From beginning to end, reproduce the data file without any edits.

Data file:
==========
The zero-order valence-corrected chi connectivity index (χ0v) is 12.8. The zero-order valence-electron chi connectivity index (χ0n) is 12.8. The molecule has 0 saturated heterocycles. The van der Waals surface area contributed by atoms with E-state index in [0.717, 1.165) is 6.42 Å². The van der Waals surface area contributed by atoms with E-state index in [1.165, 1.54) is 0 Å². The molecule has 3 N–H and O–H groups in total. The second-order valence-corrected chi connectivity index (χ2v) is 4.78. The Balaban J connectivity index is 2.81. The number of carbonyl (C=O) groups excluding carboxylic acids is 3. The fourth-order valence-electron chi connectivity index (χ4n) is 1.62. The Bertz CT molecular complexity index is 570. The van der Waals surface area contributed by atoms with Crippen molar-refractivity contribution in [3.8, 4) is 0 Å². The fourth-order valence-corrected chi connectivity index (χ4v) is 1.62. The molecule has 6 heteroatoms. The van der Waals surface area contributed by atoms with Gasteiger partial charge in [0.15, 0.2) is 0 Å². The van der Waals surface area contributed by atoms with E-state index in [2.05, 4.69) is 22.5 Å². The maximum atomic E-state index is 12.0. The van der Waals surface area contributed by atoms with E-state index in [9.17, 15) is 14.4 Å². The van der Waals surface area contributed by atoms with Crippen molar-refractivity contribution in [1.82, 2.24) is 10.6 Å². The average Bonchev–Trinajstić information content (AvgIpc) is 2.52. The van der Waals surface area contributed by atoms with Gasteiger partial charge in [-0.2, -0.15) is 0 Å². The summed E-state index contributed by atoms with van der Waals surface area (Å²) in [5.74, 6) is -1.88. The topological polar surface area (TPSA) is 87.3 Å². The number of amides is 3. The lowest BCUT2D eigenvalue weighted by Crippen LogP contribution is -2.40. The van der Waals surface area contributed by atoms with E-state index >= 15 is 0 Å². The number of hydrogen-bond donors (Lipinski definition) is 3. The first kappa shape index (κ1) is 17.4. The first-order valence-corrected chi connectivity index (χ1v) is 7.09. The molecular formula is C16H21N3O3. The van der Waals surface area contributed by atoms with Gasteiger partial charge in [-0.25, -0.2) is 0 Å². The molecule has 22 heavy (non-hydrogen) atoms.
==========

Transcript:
The zero-order valence-corrected chi connectivity index (χ0v) is 12.8. The zero-order valence-electron chi connectivity index (χ0n) is 12.8. The molecule has 0 saturated heterocycles. The van der Waals surface area contributed by atoms with E-state index in [0.717, 1.165) is 6.42 Å². The van der Waals surface area contributed by atoms with E-state index in [1.165, 1.54) is 0 Å². The molecule has 3 N–H and O–H groups in total. The second-order valence-corrected chi connectivity index (χ2v) is 4.78. The Balaban J connectivity index is 2.81. The number of carbonyl (C=O) groups excluding carboxylic acids is 3. The fourth-order valence-electron chi connectivity index (χ4n) is 1.62. The Bertz CT molecular complexity index is 570. The van der Waals surface area contributed by atoms with Crippen molar-refractivity contribution in [3.8, 4) is 0 Å². The fourth-order valence-corrected chi connectivity index (χ4v) is 1.62. The molecule has 6 heteroatoms. The van der Waals surface area contributed by atoms with Gasteiger partial charge in [0.15, 0.2) is 0 Å². The van der Waals surface area contributed by atoms with E-state index in [2.05, 4.69) is 22.5 Å². The maximum atomic E-state index is 12.0. The van der Waals surface area contributed by atoms with E-state index in [9.17, 15) is 14.4 Å². The van der Waals surface area contributed by atoms with Crippen molar-refractivity contribution in [1.82, 2.24) is 10.6 Å². The average Bonchev–Trinajstić information content (AvgIpc) is 2.52. The van der Waals surface area contributed by atoms with Gasteiger partial charge in [-0.2, -0.15) is 0 Å². The summed E-state index contributed by atoms with van der Waals surface area (Å²) in [5.74, 6) is -1.88. The topological polar surface area (TPSA) is 87.3 Å². The number of amides is 3. The lowest BCUT2D eigenvalue weighted by Crippen LogP contribution is -2.40. The van der Waals surface area contributed by atoms with E-state index >= 15 is 0 Å². The number of hydrogen-bond donors (Lipinski definition) is 3. The first kappa shape index (κ1) is 17.4. The first-order valence-corrected chi connectivity index (χ1v) is 7.09. The molecular formula is C16H21N3O3. The van der Waals surface area contributed by atoms with Gasteiger partial charge in [-0.25, -0.2) is 0 Å². The molecule has 22 heavy (non-hydrogen) atoms.